Pyrrhonian skepticism was founded by Aenesidemus in the early first century B.C.E. Aenesidemus claimed to be merely passing on the thoughts of Phyrro of Elis (c. 315–255 B.C.E.). Sextus Empiricus (160–210 C.E.) preserved Pyrrhonian skepticism in the second century after Aenesidemus. Pyrrhonian skeptics thought that the academic skeptics went too far in claiming that nothing could be truly known for certain. The Pyrrhonians preferred to suspend judgment on whether anything could be known. They held that suspending judgment led to ataraxia—peace of mind—in which there was simply no concern for what may or may not lie behind appearances or come after them. Phyrrhonian skeptics were opposed to dogmatism and believed that their chief philosophic opponents were the stoics.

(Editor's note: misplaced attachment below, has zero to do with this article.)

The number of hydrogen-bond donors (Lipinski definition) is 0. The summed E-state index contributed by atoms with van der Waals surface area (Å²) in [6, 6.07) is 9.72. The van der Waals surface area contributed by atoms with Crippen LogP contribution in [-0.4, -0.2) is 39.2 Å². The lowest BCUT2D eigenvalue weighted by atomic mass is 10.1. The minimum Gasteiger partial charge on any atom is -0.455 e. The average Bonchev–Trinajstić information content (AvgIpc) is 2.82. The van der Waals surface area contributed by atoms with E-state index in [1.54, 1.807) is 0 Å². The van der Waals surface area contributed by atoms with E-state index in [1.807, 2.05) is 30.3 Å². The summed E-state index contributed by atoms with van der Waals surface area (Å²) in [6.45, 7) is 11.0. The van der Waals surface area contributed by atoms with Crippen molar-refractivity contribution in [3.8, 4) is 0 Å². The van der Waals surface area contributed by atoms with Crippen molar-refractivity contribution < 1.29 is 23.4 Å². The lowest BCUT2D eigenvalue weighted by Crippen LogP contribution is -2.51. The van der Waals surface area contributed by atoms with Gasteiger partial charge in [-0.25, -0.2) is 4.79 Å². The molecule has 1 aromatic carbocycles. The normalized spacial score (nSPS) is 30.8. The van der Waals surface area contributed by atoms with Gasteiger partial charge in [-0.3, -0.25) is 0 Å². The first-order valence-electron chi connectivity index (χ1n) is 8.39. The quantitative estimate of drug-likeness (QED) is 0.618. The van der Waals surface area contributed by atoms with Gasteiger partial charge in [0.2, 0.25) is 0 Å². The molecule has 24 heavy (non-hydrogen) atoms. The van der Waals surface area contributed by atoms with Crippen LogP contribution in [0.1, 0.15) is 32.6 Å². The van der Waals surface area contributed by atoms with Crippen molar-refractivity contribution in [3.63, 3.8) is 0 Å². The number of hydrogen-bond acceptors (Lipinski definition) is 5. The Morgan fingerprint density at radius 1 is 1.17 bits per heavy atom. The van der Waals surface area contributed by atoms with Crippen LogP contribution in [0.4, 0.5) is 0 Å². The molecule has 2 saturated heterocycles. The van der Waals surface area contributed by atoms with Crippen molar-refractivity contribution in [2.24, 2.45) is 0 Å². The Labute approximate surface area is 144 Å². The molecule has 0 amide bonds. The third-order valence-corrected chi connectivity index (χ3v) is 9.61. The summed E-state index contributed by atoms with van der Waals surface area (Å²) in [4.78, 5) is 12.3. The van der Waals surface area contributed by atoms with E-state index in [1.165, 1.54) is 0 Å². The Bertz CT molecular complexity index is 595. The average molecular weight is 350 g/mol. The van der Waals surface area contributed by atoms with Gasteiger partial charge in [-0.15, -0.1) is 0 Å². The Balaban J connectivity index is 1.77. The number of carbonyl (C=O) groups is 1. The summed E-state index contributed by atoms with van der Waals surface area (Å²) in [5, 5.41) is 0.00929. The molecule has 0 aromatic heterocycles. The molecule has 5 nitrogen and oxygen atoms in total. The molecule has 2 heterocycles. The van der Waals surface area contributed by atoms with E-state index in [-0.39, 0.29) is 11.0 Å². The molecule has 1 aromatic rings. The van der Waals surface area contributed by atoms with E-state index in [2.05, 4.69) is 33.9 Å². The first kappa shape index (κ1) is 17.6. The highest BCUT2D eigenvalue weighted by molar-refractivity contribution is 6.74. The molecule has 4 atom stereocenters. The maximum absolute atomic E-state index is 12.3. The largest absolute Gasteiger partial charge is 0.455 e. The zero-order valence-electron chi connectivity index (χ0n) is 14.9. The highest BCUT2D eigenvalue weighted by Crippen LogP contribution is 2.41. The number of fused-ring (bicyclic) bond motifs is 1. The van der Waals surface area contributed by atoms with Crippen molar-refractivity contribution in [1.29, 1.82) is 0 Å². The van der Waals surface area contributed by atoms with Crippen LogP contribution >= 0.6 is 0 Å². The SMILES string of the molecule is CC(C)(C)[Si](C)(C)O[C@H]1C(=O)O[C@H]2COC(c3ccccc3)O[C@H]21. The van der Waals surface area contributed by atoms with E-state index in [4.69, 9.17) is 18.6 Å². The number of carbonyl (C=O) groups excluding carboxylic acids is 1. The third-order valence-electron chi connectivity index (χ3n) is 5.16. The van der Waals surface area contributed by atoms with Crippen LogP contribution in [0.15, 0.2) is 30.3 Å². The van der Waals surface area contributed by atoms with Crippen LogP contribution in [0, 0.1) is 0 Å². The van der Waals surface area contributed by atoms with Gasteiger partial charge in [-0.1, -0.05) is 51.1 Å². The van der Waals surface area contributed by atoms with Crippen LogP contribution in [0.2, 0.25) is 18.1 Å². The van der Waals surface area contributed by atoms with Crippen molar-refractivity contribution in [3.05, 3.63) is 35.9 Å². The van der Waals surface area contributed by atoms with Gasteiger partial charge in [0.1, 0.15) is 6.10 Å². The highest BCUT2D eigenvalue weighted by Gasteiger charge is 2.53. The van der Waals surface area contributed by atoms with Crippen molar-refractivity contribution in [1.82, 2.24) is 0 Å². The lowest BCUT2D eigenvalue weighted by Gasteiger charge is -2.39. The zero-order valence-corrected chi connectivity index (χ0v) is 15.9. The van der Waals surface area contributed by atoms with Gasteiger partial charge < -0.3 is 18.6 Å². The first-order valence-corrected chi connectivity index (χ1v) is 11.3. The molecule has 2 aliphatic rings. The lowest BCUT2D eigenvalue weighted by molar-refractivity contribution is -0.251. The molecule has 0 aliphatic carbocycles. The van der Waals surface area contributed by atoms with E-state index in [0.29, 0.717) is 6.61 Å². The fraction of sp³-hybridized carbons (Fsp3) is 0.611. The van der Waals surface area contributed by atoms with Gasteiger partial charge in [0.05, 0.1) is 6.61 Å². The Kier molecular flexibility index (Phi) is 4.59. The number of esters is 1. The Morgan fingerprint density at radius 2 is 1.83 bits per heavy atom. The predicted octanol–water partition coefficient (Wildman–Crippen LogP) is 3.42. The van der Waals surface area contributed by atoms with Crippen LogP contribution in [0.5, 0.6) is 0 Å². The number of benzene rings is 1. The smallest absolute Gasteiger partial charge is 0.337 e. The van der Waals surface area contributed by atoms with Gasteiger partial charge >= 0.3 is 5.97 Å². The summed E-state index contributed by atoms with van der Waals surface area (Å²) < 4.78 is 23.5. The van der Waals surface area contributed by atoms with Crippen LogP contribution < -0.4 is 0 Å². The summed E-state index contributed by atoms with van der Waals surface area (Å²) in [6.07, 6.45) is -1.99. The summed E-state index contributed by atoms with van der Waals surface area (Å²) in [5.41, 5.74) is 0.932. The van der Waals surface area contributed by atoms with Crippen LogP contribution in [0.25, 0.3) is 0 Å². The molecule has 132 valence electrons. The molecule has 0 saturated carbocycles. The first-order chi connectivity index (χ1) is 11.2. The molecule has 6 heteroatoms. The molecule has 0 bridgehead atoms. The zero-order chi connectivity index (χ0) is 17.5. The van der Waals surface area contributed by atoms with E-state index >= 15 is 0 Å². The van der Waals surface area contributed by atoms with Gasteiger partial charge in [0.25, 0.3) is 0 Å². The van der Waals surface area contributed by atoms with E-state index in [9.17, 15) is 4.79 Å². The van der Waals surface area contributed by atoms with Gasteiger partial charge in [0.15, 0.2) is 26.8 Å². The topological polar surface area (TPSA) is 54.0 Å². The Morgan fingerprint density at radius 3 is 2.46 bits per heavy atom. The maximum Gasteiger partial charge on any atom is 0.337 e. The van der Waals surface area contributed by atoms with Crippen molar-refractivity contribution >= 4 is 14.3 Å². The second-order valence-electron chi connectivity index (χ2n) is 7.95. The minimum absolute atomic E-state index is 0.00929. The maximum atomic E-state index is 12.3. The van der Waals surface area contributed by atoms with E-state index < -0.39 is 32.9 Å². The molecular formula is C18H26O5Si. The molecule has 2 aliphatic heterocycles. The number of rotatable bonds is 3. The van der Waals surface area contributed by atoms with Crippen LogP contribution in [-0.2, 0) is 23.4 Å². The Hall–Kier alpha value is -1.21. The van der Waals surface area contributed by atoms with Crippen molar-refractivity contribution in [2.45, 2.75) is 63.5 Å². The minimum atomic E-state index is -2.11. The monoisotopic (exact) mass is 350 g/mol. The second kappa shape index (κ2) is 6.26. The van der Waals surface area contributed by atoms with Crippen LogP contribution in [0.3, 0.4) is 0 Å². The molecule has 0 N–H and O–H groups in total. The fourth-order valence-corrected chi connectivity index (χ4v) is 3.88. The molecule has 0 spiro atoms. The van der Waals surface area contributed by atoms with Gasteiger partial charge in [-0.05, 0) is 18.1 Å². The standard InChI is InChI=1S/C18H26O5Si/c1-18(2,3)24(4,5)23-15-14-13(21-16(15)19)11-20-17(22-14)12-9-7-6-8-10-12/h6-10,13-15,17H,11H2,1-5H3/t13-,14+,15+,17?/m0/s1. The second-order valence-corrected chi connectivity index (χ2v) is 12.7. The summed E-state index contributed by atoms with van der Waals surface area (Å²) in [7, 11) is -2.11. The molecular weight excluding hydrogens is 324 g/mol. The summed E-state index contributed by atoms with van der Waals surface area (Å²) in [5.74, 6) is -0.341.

Zeno of Citium was the founder of stoicism (Art Archive).